[FoRK] The Great Prohibition - Title IX craziness
meltsner at alum.mit.edu
Tue Jun 2 10:16:55 PDT 2015
My grandfather did his dissertation on the similarities between
Finnish and Hungarian, so my knowledge is both second-hand and
incredibly dated. I believe, at the time, the similarities between
the languages were not considered obvious, or it would have made for a
Wikipedia puts them in the same general family, but I'd say the
relationship is more like cousins than sibling -- Hungarian and two
languages I've never heard are in a branch of the family that includes
On Tue, Jun 2, 2015 at 12:00 PM, Stephen D. Williams <sdw at lig.net> wrote:
> Do Finnish and Hungarian sound similar? My samples were widely separated,
> but I don't think so.
> Suomi is so different that when you hear people speaking Swedish in Finland
> it sounds like English because there is at least some overlap.
> For a long time I worked with two Fins, a younger one with perfect English
> and the other with a severe speech impediment along with a strong Finnish
> accent. Often on conference calls. Ouch. The younger one was fine working
> with us, easy to understand too. He eventually pointed out that our direct
> confrontation style when debating things would have appalled typical Finnish
> business people who go to great lengths to be respectful, deferential, and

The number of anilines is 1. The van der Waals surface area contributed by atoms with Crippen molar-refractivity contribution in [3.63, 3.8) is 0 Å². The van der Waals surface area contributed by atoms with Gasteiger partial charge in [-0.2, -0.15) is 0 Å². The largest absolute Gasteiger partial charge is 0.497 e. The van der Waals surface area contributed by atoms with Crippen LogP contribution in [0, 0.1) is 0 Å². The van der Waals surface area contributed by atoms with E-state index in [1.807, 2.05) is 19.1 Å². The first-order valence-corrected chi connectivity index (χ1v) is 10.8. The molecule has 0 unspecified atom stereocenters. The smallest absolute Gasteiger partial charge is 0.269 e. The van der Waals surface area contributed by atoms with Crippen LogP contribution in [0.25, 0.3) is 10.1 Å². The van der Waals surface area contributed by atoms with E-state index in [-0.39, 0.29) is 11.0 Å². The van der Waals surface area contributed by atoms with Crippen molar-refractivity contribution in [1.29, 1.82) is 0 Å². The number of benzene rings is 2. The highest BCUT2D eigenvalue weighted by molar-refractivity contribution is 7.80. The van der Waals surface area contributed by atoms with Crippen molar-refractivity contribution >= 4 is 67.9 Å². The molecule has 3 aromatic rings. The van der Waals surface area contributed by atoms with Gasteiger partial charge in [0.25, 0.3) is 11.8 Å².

> circumspect. <Head nod>, yes, I see... Except when locals are drunk, then
> they're belligerent for fun. I only had one guy taking swings at me while
> there for a week.
> He also taught me a Finnish drinking joke, which I retell to Fins I meet,
> like the game dev team at a startup event. They're implementing episodes in
> a world / story game that tells this well known cultural story. I have a
> picture of the book for the next time I'm going to Finland.
> On 6/2/15 9:48 AM, Ken Meltsner wrote:
>> IIRC, the real outliers for European languages are Finnish and
>> Hungarian (related only to each other), and Basque (related to nothing
>> else). Just about everything else is at least cousin close, I think.
>> What fascinates me is how some languages have split off within
>> relatively recent times -- the divergence of Serbian and Croatian and
>> related dialects, or just how far Brazilian Portuguese has moved away
>> from European Portuguese. The written versions are still close for
>> Portuguese (various spelling differences) but the pronunciation is
>> almost mutually unintelligible to my ears.
>> On Tue, Jun 2, 2015 at 11:40 AM, Joseph S. Barrera III <joe at barrera.org>
>>> On Tue, Jun 2, 2015 at 9:14 AM, Stephen D. Williams <sdw at lig.net> wrote:
>>>> I was surprised to learn a while back that German and Hindi are so
>>>> as Sanskrit was an ancestor to both.
>>> Yep. That's where some of the "Aryan" nonsense came from.
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